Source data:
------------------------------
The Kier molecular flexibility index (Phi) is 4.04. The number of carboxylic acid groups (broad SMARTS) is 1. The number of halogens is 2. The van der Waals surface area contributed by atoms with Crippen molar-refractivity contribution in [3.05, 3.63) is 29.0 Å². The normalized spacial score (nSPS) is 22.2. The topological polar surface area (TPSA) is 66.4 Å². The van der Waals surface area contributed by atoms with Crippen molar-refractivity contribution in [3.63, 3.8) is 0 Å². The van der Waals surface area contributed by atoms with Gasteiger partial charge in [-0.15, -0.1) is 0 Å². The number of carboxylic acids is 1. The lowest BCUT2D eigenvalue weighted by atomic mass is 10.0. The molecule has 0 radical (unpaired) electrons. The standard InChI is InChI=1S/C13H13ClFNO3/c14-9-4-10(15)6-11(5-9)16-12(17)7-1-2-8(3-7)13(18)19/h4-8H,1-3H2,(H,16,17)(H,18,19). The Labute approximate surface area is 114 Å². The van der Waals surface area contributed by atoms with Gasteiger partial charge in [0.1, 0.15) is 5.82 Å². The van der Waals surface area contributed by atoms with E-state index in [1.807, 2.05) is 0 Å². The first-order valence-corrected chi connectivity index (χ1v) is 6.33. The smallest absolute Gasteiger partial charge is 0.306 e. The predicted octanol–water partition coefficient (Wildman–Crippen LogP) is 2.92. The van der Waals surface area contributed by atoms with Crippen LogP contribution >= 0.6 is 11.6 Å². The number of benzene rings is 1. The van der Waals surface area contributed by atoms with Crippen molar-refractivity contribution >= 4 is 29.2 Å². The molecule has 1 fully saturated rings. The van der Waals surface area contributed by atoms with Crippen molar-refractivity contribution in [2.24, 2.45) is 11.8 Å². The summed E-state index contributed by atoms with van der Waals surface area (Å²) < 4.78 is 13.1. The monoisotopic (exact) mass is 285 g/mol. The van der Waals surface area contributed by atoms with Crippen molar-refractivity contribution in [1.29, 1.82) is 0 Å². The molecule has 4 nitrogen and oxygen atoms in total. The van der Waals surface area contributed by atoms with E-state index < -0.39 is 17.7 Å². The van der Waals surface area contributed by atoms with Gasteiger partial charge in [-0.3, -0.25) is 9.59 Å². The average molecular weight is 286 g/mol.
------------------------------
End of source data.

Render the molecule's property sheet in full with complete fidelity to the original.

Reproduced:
The Kier molecular flexibility index (Phi) is 4.04. The number of carboxylic acid groups (broad SMARTS) is 1. The number of halogens is 2. The van der Waals surface area contributed by atoms with Crippen molar-refractivity contribution in [3.05, 3.63) is 29.0 Å². The normalized spacial score (nSPS) is 22.2. The topological polar surface area (TPSA) is 66.4 Å². The van der Waals surface area contributed by atoms with Crippen molar-refractivity contribution in [3.63, 3.8) is 0 Å². The van der Waals surface area contributed by atoms with Gasteiger partial charge in [-0.15, -0.1) is 0 Å². The number of carboxylic acids is 1. The lowest BCUT2D eigenvalue weighted by atomic mass is 10.0. The molecule has 0 radical (unpaired) electrons. The standard InChI is InChI=1S/C13H13ClFNO3/c14-9-4-10(15)6-11(5-9)16-12(17)7-1-2-8(3-7)13(18)19/h4-8H,1-3H2,(H,16,17)(H,18,19). The Labute approximate surface area is 114 Å². The van der Waals surface area contributed by atoms with Gasteiger partial charge in [0.1, 0.15) is 5.82 Å². The van der Waals surface area contributed by atoms with E-state index in [1.807, 2.05) is 0 Å². The first-order valence-corrected chi connectivity index (χ1v) is 6.33. The smallest absolute Gasteiger partial charge is 0.306 e. The predicted octanol–water partition coefficient (Wildman–Crippen LogP) is 2.92. The van der Waals surface area contributed by atoms with Crippen LogP contribution >= 0.6 is 11.6 Å². The number of benzene rings is 1. The van der Waals surface area contributed by atoms with Crippen molar-refractivity contribution >= 4 is 29.2 Å². The molecule has 1 fully saturated rings. The van der Waals surface area contributed by atoms with Crippen molar-refractivity contribution in [2.24, 2.45) is 11.8 Å². The summed E-state index contributed by atoms with van der Waals surface area (Å²) < 4.78 is 13.1. The monoisotopic (exact) mass is 285 g/mol. The van der Waals surface area contributed by atoms with Crippen molar-refractivity contribution in [1.29, 1.82) is 0 Å². The molecule has 4 nitrogen and oxygen atoms in total. The van der Waals surface area contributed by atoms with E-state index < -0.39 is 17.7 Å². The van der Waals surface area contributed by atoms with Gasteiger partial charge in [-0.3, -0.25) is 9.59 Å². The average molecular weight is 286 g/mol.